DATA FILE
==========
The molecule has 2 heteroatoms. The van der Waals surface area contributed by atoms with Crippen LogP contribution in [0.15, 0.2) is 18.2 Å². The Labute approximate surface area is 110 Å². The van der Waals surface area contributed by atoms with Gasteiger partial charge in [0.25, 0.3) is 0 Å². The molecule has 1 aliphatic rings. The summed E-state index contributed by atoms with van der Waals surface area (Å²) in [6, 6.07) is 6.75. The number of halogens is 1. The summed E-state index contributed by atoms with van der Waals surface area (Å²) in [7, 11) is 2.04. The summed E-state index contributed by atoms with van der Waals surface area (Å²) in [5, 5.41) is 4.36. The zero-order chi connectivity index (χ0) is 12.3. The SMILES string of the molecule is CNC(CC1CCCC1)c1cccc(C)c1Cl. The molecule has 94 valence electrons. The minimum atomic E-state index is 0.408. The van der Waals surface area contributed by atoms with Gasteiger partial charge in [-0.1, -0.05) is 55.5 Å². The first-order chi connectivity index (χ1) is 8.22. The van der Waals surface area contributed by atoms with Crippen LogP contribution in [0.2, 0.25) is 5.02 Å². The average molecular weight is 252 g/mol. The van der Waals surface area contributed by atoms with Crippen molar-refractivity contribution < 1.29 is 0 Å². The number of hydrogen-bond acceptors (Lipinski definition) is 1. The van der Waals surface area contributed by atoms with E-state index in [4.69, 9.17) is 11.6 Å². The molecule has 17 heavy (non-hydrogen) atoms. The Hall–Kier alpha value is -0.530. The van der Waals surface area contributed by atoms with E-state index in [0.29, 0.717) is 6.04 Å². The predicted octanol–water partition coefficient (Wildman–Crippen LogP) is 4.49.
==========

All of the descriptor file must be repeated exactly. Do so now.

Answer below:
The molecule has 2 heteroatoms. The van der Waals surface area contributed by atoms with Crippen LogP contribution in [0.15, 0.2) is 18.2 Å². The Labute approximate surface area is 110 Å². The van der Waals surface area contributed by atoms with Gasteiger partial charge in [0.25, 0.3) is 0 Å². The molecule has 1 aliphatic rings. The summed E-state index contributed by atoms with van der Waals surface area (Å²) in [6, 6.07) is 6.75. The number of halogens is 1. The summed E-state index contributed by atoms with van der Waals surface area (Å²) in [7, 11) is 2.04. The summed E-state index contributed by atoms with van der Waals surface area (Å²) in [5, 5.41) is 4.36. The zero-order chi connectivity index (χ0) is 12.3. The SMILES string of the molecule is CNC(CC1CCCC1)c1cccc(C)c1Cl. The molecule has 94 valence electrons. The minimum atomic E-state index is 0.408. The van der Waals surface area contributed by atoms with Gasteiger partial charge in [-0.1, -0.05) is 55.5 Å². The first-order chi connectivity index (χ1) is 8.22. The van der Waals surface area contributed by atoms with Crippen LogP contribution in [0.2, 0.25) is 5.02 Å². The average molecular weight is 252 g/mol. The van der Waals surface area contributed by atoms with Crippen molar-refractivity contribution < 1.29 is 0 Å². The number of hydrogen-bond acceptors (Lipinski definition) is 1. The van der Waals surface area contributed by atoms with E-state index in [4.69, 9.17) is 11.6 Å². The molecule has 17 heavy (non-hydrogen) atoms. The Hall–Kier alpha value is -0.530. The van der Waals surface area contributed by atoms with E-state index in [0.29, 0.717) is 6.04 Å². The predicted octanol–water partition coefficient (Wildman–Crippen LogP) is 4.49.